Historical Circuit: There is Plenty of Room for Love in 1943’s ‘The More the Merrier’

Jean Arthur, Joel McCrea & Charles Coburn in 1943's "The More the Merrier"
Columbia Pictures’ “The More the Merrier”

TITLE OF FILM: “The More the Merrier”
FILM YEAR: 1943
DIRECTOR: George Stevens
WRITER: Richard Flournoy, Lewis R. Foster, Frank Ross, Robert W. Russell
STARRING: Jean Arthur, Joel McCrea, Charles Coburn, Richard Gaines

SYNOPSIS:

“The More the Merrier” takes place in Washington, D.C. in the midst of a housing shortage. An eccentric millionaire named Benjamin Dingle (Charles Coburn) arrives in town to help deal with the crisis. When his hotel arrangements fall through, he goes looking for an alternate place to hang his hat.

Connie Milligan (Jean Arthur) is a hard working woman. Tightly wound and obsessed with schedules, she is looking to sublet a room in her apartment. Despite Connie’s misgivings, Mr. Dingle manages to talk her into renting the room to him. And being a decent man himself, when Mr. Dingle happens upon a military man (Joel McCrea) with nowhere to stay, he offers up half of his room.

At first unaware that she now has two tenants, Connie ultimately begins to see the positives of her new roommates. The goofy pair of men work to coax Connie into unwinding her tightly wound clock. And their efforts just may lead Connie to discover what it truly means to fall in love.

OBSERVATIONS:

“The More the Merrier” is a wonderfully joyful film. Despite being almost eighty years old, the comedy is as true as ever. The jokes still feel fresh and worthy of today’s audience. The comedy relies on quick-witted dialogue, as well as physical play. The talented trio of actors have a beautiful rhythm. There is not one cheap laugh or weak moment.

Two-time Academy Award winner George Stevens had a lustrous career directing well-known classics, including “A Place in the Sun” (1951), “Shane” (1953), “Giant” (1956) and “The Diary of Anne Frank” (1959). Stevens may be most famous for his dramas, but he seems quite at ease directing this lovely romantic comedy.

Jean Arthur and Joel McCrea have lovable chemistry as two misfits who just may fit together. Arthur was one of the most sought after film stars throughout the 1930s and 40s. Three of her most famous pictures were directed by the great Frank Capra- “You Can’t Take it With You” (1938), “Mr. Deeds Goes to Town” (1936) and “Mr. Smith Goes to Washington” (1939). She played physical comedy among the best in the business, putting her slender frame and high pitched voice to amusing use.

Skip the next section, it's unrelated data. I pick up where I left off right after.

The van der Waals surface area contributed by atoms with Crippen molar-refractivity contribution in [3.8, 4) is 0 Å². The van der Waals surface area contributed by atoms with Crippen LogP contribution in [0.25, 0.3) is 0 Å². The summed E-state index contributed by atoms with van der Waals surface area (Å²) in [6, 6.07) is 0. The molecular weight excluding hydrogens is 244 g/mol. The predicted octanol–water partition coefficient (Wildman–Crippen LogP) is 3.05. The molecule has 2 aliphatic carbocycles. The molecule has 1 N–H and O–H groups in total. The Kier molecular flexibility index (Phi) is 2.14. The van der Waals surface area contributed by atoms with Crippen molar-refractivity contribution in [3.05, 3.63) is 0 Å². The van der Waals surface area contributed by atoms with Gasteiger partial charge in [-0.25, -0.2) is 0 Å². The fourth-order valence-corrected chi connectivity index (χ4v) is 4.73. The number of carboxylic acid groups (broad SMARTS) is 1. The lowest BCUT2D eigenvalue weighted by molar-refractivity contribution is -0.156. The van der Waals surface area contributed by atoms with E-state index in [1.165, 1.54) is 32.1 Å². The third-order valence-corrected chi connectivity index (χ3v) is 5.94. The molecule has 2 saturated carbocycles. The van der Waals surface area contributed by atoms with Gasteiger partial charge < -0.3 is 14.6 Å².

Joel McCrea is easy on the eyes as our good-natured romantic lead. McCrea’s career culminated in many successful westerns, but he never quite gained the level of success as other leading men of the time. He proves in “The More the Merrier” that he is more than capable of securing a swoon or two as good as that of Cary Grant or Gary Cooper.

Joel McCrea and Jean Arthur

Charles Coburn is an absolute hoot as our meddling matchmaker. While the leads remain in the dark, Mr. Dingle puppeteers each situation in hopes of leading these potential lovers into each other’s arms. Here, Coburn is ever charming and lovable. He is the heart of this film.

CULTURAL AND THEMATIC ANALYSIS:

“The More the Merrier” knows its place in the pantheon of film. It is ultimately a love story rooted in comedy. However, the film does take it upon itself to have fun with gender stereotypes. World War II brought about many changes to the “normal” order of things. The women had to step up to the plate because many of the able-bodied men were overseas fighting a war. It is the women that go to work and run the homes. It is the women that must take charge of securing the lives that they want.